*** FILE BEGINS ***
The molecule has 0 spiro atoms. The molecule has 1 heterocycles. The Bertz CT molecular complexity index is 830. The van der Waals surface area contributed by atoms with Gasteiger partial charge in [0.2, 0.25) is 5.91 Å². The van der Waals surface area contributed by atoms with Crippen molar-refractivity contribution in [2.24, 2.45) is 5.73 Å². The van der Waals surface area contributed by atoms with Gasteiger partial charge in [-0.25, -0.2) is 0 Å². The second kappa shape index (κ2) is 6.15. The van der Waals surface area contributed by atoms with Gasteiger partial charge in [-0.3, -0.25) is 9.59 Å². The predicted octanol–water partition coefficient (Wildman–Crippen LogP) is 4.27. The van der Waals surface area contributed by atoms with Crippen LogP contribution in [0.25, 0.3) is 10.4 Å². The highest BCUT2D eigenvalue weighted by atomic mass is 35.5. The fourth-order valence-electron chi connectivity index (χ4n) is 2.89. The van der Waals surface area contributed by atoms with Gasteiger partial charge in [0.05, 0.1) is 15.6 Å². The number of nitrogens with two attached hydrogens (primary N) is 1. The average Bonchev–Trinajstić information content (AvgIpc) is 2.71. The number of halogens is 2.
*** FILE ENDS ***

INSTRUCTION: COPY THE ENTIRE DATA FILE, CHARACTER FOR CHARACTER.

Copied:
The molecule has 0 spiro atoms. The molecule has 1 heterocycles. The Bertz CT molecular complexity index is 830. The van der Waals surface area contributed by atoms with Gasteiger partial charge in [0.2, 0.25) is 5.91 Å². The van der Waals surface area contributed by atoms with Crippen molar-refractivity contribution in [2.24, 2.45) is 5.73 Å². The van der Waals surface area contributed by atoms with Gasteiger partial charge in [-0.25, -0.2) is 0 Å². The second kappa shape index (κ2) is 6.15. The van der Waals surface area contributed by atoms with Gasteiger partial charge in [-0.3, -0.25) is 9.59 Å². The predicted octanol–water partition coefficient (Wildman–Crippen LogP) is 4.27. The van der Waals surface area contributed by atoms with Crippen LogP contribution in [0.25, 0.3) is 10.4 Å². The highest BCUT2D eigenvalue weighted by atomic mass is 35.5. The fourth-order valence-electron chi connectivity index (χ4n) is 2.89. The van der Waals surface area contributed by atoms with Gasteiger partial charge in [0.05, 0.1) is 15.6 Å². The number of nitrogens with two attached hydrogens (primary N) is 1. The average Bonchev–Trinajstić information content (AvgIpc) is 2.71. The number of halogens is 2.